By Audra Nemirow
In ideal circumstances, Visiting Scholar Marta Tienda (ΦBK, Michigan State University) would have visited Hofstra University in person. But on February 7 and 8, the event prevailed via Zoom. “You have no idea how hard this is talking to the screen by myself, because I really enjoy the engagement with audiences where I can read the room. But I can’t read the room, so I’ll do the best I can,” Tienda said at the beginning of her public lecture, “Is Demography Destiny? Diversity and Its Discontents.”
Even if there were technological barriers, even if it were impossible for her to “read the room,” Tienda was absolutely engaging, combining academic rigor with personal flair. Tienda affirmed the value of integration, as “our nation will thrive only if all students, Pre-K through college, feel a sense of belonging and are provided the best possible opportunities to succeed, including opportunities to foster integration through meaningful interaction across experiences, views, geographies, and social traits.”
The program, presented by Hofstra University’s Phi Beta Kappa chapter and the Hofstra Cultural Center in collaboration with the Hofstra Latin American and Caribbean Studies Program, included a public lecture as well as visits to three classes: a writing studies class, a Latin American and Caribbean studies class, and a sociology class. This visit was open to the whole university community, not just Phi Beta Kappa members, and although Zoom is never as impactful as in-person events, it made the lecture accessible to those who might not be able to otherwise attend.
The preparation for this visit started as early as last spring, when Hofstra Phi Beta Kappa Society chose Tienda from a list of scholars who are part of the Visiting Scholar Program run by the national office of The Phi Beta Kappa Society in Washington, D.C.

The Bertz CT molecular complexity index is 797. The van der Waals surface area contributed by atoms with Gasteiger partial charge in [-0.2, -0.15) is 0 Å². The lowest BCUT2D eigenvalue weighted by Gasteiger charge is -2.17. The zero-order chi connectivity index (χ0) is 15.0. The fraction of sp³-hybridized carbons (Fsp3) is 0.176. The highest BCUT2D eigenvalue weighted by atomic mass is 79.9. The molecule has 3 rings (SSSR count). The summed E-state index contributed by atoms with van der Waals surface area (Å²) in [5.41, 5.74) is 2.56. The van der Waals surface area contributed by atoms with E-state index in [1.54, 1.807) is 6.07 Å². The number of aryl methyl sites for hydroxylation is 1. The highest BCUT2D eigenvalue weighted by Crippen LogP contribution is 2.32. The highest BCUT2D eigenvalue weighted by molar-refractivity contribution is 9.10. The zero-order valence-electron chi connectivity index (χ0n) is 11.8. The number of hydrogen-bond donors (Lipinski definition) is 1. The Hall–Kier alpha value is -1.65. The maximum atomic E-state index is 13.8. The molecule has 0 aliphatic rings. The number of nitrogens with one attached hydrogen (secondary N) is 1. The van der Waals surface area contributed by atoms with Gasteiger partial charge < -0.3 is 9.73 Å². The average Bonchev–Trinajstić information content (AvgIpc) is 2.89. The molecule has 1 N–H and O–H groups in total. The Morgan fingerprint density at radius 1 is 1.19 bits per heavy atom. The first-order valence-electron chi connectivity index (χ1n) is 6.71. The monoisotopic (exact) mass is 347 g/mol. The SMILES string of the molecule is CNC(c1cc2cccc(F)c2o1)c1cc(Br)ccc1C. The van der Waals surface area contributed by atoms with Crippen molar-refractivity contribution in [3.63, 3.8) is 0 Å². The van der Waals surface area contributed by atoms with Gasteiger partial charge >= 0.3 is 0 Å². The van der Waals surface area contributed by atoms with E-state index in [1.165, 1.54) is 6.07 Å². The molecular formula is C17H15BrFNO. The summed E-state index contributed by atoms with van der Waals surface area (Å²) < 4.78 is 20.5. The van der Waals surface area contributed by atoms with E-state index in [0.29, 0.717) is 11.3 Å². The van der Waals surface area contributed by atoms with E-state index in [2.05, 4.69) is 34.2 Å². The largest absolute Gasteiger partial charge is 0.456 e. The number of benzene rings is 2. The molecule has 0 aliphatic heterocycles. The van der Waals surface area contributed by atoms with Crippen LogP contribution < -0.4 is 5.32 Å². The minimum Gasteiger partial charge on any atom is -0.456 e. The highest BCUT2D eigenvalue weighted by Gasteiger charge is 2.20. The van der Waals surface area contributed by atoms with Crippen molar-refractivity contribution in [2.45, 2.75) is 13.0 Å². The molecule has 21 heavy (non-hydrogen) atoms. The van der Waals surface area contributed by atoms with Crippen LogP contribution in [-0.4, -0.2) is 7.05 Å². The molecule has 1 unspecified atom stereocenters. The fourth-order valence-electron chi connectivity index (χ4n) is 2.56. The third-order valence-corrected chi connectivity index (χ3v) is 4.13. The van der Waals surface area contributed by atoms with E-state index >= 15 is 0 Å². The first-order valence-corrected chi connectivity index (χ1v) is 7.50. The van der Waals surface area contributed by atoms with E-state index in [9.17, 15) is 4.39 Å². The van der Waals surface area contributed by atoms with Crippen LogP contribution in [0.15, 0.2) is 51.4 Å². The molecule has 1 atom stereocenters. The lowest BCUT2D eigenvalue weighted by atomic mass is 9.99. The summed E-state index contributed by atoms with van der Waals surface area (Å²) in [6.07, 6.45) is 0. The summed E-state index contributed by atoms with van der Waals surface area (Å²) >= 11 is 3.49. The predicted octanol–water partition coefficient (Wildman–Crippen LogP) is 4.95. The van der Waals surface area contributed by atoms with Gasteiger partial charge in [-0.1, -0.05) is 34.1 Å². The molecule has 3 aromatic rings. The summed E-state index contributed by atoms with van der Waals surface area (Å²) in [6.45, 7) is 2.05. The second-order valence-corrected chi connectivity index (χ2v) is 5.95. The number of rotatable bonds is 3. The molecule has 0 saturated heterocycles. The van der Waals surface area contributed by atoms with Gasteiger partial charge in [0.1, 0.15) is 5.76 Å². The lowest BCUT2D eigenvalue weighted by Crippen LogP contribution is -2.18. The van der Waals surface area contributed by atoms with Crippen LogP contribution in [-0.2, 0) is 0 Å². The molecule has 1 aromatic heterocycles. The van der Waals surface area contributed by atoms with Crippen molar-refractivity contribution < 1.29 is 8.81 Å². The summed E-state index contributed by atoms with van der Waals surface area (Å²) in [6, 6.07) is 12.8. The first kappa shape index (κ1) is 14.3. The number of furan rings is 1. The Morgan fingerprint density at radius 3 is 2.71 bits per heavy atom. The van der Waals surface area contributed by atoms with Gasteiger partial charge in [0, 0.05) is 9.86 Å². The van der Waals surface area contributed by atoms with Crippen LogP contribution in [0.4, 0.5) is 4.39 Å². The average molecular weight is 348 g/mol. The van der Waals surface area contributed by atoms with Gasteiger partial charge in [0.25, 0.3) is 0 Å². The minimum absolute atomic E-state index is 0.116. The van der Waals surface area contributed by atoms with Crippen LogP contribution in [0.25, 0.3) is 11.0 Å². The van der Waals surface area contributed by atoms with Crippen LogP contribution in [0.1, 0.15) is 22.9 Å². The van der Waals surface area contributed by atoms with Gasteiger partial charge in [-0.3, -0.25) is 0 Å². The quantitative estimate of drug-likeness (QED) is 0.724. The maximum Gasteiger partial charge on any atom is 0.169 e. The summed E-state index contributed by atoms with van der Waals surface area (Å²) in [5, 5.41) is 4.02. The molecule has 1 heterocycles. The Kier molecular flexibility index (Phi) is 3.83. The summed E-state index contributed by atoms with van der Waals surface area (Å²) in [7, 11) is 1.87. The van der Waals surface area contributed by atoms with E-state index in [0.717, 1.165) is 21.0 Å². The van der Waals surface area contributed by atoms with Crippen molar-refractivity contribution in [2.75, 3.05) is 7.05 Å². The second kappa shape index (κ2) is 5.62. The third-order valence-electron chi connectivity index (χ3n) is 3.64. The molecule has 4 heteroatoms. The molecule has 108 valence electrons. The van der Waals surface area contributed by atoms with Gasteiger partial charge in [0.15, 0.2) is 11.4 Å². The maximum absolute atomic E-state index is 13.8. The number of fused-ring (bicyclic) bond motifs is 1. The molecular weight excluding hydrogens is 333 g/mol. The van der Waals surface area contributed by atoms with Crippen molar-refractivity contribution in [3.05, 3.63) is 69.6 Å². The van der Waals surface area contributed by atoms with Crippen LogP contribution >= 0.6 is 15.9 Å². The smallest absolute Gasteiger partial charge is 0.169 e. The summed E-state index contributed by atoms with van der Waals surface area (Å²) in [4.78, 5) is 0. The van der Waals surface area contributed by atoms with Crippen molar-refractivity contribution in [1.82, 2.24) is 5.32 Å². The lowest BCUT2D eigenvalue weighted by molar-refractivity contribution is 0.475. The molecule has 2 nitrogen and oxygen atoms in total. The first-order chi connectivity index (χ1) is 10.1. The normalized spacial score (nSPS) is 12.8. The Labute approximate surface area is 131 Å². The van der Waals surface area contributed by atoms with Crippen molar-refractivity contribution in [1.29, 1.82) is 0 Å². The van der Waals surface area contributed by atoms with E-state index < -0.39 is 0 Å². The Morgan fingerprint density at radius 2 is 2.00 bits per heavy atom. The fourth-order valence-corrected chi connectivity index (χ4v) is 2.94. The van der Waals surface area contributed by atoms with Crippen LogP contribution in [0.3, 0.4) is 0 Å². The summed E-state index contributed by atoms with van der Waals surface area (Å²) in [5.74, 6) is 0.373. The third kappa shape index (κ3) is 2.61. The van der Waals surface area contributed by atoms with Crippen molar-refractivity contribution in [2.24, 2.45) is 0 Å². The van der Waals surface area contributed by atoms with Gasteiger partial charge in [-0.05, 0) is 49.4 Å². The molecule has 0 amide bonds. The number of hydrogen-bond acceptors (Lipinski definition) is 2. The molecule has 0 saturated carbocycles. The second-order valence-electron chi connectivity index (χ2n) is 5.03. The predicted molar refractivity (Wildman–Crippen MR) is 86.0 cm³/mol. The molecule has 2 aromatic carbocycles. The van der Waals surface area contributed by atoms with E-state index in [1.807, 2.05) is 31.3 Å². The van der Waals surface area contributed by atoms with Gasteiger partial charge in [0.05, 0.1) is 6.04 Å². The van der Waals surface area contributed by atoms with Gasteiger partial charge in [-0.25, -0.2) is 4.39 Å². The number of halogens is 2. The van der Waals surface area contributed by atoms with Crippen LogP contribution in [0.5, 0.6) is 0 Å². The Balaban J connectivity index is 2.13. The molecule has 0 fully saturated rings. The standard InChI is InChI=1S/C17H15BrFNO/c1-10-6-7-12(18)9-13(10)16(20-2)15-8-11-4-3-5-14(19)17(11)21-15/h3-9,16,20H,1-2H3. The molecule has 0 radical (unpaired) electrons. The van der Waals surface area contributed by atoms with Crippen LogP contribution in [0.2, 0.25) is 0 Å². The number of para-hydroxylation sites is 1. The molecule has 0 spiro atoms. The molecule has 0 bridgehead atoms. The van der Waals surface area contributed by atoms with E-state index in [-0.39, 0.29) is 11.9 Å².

Scott Harshbarger, president of the Hofstra chapter of Phi Beta Kappa (Omega of New York), spearheaded Tienda’s visit to Hofstra. “It struck me just how timely the issues were that she was addressing in her proposed lectures,” Harshbarger said. “She ended up lecturing on demography and democracy and diversity and inclusion. This is something that the whole country is wrestling with, but higher education is wrestling with as well.”
But the Visiting Scholar Program is about more than the lecture itself. “One of our primary goals in bringing a visiting scholar to Hofstra is to give students a chance to interact with a distinguished professor from another institution and in ways that are a little more informal than if we just had them come for a lecture,” said Sarah McClesky, secretary and treasurer of the Hofstra ΦBK chapter. “I felt like our visit from Dr. Tienda was particularly successful in terms of reaching across the curriculum . . . she was really able to connect with a number of students in very, very different ways.”
Ronnie Gonzalez, a freshman audio/radio production major, and Karoline Otavalo, a freshman health science major, watched the public lecture during their Putting Latin America and the Caribbean on the Map: Geography, Politics and Literature class. Both of these students felt a strong connection with Tienda’s message and found the ΦBK Visiting Scholar experience enriching.